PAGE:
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Do IT Projects Require Special Attention?

December 10, 2013

This is my first post in a series on managing projects and programs. Let me begin at the beginning—where did the discipline come from and what were some of my early experiences?

Managing IT projects (i.e., they have a distinct beginning and end) and programs (they are ongoing) has been with us for many decades. Fifty years ago some IT teams were more focused on managing projects than others. This is certainly true today but control of projects is in better standing because there is more project management literacy and more use of standard management tools. 

Over three decades ago, I found myself in an organization that was very strong in managing projects. They used management techniques that were borrowed from other industries and they kept a database of project experiences that could be drawn upon when estimating future projects. Management techniques that were used for raising buildings and building ships worked for IT projects as well.

Some of the important questions used to manage IT projects were—How many tasks was I supposed to start this period? How many did I actually start? How many tasks was I planning to complete? How many did I actually complete?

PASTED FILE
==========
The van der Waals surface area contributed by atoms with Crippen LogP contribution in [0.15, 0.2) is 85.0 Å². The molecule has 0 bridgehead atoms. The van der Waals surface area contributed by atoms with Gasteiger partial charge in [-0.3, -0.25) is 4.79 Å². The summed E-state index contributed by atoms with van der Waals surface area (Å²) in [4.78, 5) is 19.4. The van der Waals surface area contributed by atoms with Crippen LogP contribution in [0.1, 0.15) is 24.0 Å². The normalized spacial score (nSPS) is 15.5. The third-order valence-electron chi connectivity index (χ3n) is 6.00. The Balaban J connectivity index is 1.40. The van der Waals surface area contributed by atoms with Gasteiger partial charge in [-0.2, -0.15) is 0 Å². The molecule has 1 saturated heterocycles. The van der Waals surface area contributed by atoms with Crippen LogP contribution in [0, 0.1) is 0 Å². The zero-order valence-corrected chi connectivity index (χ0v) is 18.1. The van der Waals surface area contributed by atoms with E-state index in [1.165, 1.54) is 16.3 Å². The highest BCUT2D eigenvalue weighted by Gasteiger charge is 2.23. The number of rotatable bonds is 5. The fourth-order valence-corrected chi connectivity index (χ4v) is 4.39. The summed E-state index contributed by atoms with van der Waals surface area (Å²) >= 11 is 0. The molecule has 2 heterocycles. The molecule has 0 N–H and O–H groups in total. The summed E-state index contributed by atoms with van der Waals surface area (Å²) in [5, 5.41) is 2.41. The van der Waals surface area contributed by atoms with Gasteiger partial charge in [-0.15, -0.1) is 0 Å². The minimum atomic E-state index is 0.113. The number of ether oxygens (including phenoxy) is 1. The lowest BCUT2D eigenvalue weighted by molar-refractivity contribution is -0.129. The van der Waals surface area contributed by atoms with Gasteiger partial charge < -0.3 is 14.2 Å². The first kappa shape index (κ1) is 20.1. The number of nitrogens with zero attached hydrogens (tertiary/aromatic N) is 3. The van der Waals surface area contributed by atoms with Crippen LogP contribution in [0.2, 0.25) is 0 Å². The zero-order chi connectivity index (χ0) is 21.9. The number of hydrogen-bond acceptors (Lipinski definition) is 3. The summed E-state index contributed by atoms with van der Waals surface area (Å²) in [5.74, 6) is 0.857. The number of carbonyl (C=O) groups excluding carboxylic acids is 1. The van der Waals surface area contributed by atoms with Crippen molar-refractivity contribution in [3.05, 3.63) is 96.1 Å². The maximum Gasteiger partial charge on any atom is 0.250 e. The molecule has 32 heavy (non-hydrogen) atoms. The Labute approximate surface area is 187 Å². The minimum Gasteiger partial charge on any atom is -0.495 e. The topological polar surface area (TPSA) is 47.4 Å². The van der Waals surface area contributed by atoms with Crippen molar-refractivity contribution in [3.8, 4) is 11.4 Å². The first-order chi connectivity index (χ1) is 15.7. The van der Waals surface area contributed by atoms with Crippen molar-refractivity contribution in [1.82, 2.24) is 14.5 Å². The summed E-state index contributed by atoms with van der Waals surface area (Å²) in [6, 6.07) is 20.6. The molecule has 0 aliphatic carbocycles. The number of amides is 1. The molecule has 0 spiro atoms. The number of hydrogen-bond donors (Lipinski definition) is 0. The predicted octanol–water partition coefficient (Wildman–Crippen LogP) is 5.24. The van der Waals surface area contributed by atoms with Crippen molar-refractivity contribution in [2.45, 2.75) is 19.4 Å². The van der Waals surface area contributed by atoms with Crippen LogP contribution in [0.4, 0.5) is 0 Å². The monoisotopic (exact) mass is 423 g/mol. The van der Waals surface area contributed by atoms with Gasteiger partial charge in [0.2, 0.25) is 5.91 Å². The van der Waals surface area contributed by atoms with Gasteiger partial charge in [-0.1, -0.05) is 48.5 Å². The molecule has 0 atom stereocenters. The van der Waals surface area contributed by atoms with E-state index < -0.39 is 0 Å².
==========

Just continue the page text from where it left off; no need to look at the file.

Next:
You could tell a lot from the answers to these questions. For example, it was easy to start tasks but much harder to complete them so one had to focus on monitoring timely completion. We also discovered that over time, the rate of progress typically slowed unless actions were taken to keep the tasks on schedule.  Project fatigue would set in and activities were always needed to keep the project moving on schedule.

Knowing what actions to take was not easy. As a new team member in the project-management office, I had no clear idea what to do. Fortunately, some of the most senior individuals in the organization were leading the office activities and they had some proven ideas.

As I look back on those early days, I see some behaviors that helped our projects and people to function successfully. These included—


1. The project reporting was very regular and this made it possible to know your project status and quickly take actions when needed.

2. When a project was in trouble, you got assistance from skilled people who helped you figure out how to get your project back on track.

3. Every three or four months, we got out of the office and had an off-site meeting where people were recognized for their efforts. The recognition often had a financial dimension—you could go home and proudly show off your award check. Somehow, this made the long hours of work less onerous.  The downside was that not everybody got recognition.

4. Project plans included time for skill building that was often needed for new projects employing new technology.

5. Everyone had performance plans tied to their projects so you were motivated to do a good job, as your annual pay increase was dependent upon it.

Do you have strong memories of your early project experiences?  Fred Brooks wrote down his early experiences in his book called The Mythical Man-Month. If you have never seen it, you can view it here.




In my next post, I’ll focus on the promise of project management and what can we expect from it.



Posted December 10, 2013| Permalink